Westpac also highlighted that investment scams pose a significant challenge, constituting half of all reported losses. These scams often promise substantial returns and involve scammers investing considerable time in grooming victims, making them difficult to identify.

In Australia, reported losses to Scamwatch on social media platforms have surged to over $66 million in 2023, marking a 40 per cent increase from the previous year. Consumer group Choice, along with 20 other organisations globally, is urging governments to mandate social media and technology companies to implement measures protecting consumers from scams.

Choice criticised tech giants such as Facebook, Instagram and Google for their failure to prevent scammers from exploiting their platforms, arguing that these companies possess the resources and technology to enhance consumer protection but are reluctant to do so without legal requirements.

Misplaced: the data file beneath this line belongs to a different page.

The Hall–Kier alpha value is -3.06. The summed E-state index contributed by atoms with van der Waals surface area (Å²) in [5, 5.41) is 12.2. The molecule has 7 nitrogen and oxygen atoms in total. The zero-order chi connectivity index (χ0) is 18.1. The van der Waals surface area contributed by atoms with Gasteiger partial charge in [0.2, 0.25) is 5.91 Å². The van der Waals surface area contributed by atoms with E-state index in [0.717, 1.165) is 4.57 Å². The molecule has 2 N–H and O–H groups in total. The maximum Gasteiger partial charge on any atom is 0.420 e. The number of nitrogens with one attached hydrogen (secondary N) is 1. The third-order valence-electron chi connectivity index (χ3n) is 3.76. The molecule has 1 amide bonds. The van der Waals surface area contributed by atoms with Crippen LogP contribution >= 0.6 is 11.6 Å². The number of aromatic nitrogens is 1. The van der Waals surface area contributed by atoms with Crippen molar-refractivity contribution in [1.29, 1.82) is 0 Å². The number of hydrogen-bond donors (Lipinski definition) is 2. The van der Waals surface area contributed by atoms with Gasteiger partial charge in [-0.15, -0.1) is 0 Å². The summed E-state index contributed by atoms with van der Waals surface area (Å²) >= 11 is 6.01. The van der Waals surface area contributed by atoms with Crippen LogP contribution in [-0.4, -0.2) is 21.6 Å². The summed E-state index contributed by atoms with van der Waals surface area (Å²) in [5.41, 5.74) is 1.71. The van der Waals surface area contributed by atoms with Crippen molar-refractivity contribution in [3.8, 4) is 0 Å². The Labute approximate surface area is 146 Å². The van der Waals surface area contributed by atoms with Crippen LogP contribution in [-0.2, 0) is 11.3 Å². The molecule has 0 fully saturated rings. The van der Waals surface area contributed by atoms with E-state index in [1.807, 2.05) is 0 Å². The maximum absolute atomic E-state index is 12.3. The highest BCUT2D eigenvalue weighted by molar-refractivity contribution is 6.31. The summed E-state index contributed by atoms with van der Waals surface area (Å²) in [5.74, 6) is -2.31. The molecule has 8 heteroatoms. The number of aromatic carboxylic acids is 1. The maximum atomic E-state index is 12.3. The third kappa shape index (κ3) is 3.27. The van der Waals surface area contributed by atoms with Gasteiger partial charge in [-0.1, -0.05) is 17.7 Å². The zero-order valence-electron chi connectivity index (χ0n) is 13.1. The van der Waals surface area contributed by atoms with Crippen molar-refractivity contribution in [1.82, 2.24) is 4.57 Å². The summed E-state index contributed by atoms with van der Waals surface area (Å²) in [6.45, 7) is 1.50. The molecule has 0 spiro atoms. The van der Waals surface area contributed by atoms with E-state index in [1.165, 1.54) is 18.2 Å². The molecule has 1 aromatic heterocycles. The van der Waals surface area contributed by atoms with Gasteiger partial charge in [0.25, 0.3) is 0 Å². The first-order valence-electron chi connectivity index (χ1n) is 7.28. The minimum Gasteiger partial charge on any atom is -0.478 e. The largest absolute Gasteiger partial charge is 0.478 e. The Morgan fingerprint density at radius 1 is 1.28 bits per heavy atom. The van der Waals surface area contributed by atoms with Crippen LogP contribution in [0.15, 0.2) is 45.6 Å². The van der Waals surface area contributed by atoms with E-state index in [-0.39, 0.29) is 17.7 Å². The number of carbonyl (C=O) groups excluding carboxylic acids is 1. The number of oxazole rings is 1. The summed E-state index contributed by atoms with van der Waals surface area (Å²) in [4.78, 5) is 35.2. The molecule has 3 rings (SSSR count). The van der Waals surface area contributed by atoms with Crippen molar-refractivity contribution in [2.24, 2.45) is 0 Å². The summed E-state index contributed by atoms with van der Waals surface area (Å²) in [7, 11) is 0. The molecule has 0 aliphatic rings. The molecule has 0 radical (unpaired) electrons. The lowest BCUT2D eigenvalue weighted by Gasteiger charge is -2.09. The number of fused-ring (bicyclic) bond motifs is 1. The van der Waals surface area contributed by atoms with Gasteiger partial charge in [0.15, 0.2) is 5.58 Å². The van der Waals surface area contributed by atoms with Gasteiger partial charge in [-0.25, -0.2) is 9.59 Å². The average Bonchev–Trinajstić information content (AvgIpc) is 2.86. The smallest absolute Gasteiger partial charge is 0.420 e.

Please note that Allan Hall will be closed from 22 December and will reopen on Monday 8 January 2024.


aga global conference athens 2023

Alliott Global Alliance Worldwide Conference 2023

The 2023 Worldwide Conference hosted by Alliott Global Alliance (AGA) in Athens surpassed expectations, drawing 155 delegates from 49 countries – an unprecedented turnout for our global network of accountants and lawyers.

AGA APAC Chair, Scott Jago, represented Allan Hall Business Advisors at the conference and highlighted the immense value of making international connections with both longstanding and the newest alliance members.

Participants demonstrated a keen readiness to address future challenges by leveraging their memberships and tapping into alliance expertise, business acumen, innovations and resources. Discussions spanned a diverse range of topics, including succession planning, business development, AI, cybersecurity, leadership, pricing and crisis management.